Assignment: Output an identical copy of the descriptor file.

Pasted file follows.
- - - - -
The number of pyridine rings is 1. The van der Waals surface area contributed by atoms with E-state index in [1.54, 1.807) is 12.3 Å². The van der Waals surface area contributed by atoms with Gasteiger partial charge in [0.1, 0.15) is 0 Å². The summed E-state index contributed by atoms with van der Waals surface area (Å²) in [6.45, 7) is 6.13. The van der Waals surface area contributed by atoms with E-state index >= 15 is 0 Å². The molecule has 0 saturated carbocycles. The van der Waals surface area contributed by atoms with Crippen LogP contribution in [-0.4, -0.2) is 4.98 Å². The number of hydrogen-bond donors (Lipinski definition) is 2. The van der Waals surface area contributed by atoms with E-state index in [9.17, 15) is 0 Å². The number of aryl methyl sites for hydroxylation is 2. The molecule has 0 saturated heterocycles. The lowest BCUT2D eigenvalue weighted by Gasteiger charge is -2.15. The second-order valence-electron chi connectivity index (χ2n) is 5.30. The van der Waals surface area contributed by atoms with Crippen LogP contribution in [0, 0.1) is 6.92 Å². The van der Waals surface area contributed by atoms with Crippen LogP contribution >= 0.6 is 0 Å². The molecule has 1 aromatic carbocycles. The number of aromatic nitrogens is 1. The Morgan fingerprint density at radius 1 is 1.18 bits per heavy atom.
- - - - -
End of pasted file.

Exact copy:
The number of pyridine rings is 1. The van der Waals surface area contributed by atoms with E-state index in [1.54, 1.807) is 12.3 Å². The van der Waals surface area contributed by atoms with Gasteiger partial charge in [0.1, 0.15) is 0 Å². The summed E-state index contributed by atoms with van der Waals surface area (Å²) in [6.45, 7) is 6.13. The van der Waals surface area contributed by atoms with E-state index >= 15 is 0 Å². The molecule has 0 saturated carbocycles. The van der Waals surface area contributed by atoms with Crippen LogP contribution in [-0.4, -0.2) is 4.98 Å². The number of hydrogen-bond donors (Lipinski definition) is 2. The van der Waals surface area contributed by atoms with E-state index in [9.17, 15) is 0 Å². The number of aryl methyl sites for hydroxylation is 2. The molecule has 0 saturated heterocycles. The lowest BCUT2D eigenvalue weighted by Gasteiger charge is -2.15. The second-order valence-electron chi connectivity index (χ2n) is 5.30. The van der Waals surface area contributed by atoms with Crippen LogP contribution in [0, 0.1) is 6.92 Å². The van der Waals surface area contributed by atoms with Crippen LogP contribution >= 0.6 is 0 Å². The molecule has 1 aromatic carbocycles. The number of aromatic nitrogens is 1. The Morgan fingerprint density at radius 1 is 1.18 bits per heavy atom.